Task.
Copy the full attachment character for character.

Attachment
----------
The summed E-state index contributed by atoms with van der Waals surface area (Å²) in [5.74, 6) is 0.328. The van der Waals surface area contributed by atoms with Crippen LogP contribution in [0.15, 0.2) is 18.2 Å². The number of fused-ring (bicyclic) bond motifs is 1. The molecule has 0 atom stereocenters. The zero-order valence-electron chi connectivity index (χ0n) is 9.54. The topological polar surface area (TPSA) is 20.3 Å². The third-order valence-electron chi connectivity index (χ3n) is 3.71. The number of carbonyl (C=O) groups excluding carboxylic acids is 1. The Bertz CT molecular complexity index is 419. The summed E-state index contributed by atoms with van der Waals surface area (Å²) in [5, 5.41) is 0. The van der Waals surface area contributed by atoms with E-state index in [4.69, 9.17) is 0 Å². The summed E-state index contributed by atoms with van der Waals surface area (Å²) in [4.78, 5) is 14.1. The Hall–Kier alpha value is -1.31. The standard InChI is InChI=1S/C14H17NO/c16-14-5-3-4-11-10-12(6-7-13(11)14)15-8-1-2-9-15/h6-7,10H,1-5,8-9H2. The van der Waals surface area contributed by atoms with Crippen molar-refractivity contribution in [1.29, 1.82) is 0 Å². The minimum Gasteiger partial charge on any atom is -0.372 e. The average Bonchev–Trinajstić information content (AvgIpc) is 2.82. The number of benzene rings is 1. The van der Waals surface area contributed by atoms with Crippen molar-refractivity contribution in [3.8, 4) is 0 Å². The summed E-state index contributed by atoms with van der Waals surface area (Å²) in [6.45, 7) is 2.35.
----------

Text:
The summed E-state index contributed by atoms with van der Waals surface area (Å²) in [5.74, 6) is 0.328. The van der Waals surface area contributed by atoms with Crippen LogP contribution in [0.15, 0.2) is 18.2 Å². The number of fused-ring (bicyclic) bond motifs is 1. The molecule has 0 atom stereocenters. The zero-order valence-electron chi connectivity index (χ0n) is 9.54. The topological polar surface area (TPSA) is 20.3 Å². The third-order valence-electron chi connectivity index (χ3n) is 3.71. The number of carbonyl (C=O) groups excluding carboxylic acids is 1. The Bertz CT molecular complexity index is 419. The summed E-state index contributed by atoms with van der Waals surface area (Å²) in [5, 5.41) is 0. The van der Waals surface area contributed by atoms with E-state index in [4.69, 9.17) is 0 Å². The summed E-state index contributed by atoms with van der Waals surface area (Å²) in [4.78, 5) is 14.1. The Hall–Kier alpha value is -1.31. The standard InChI is InChI=1S/C14H17NO/c16-14-5-3-4-11-10-12(6-7-13(11)14)15-8-1-2-9-15/h6-7,10H,1-5,8-9H2. The van der Waals surface area contributed by atoms with Crippen molar-refractivity contribution in [1.29, 1.82) is 0 Å². The minimum Gasteiger partial charge on any atom is -0.372 e. The average Bonchev–Trinajstić information content (AvgIpc) is 2.82. The number of benzene rings is 1. The van der Waals surface area contributed by atoms with Crippen molar-refractivity contribution in [3.8, 4) is 0 Å². The summed E-state index contributed by atoms with van der Waals surface area (Å²) in [6.45, 7) is 2.35.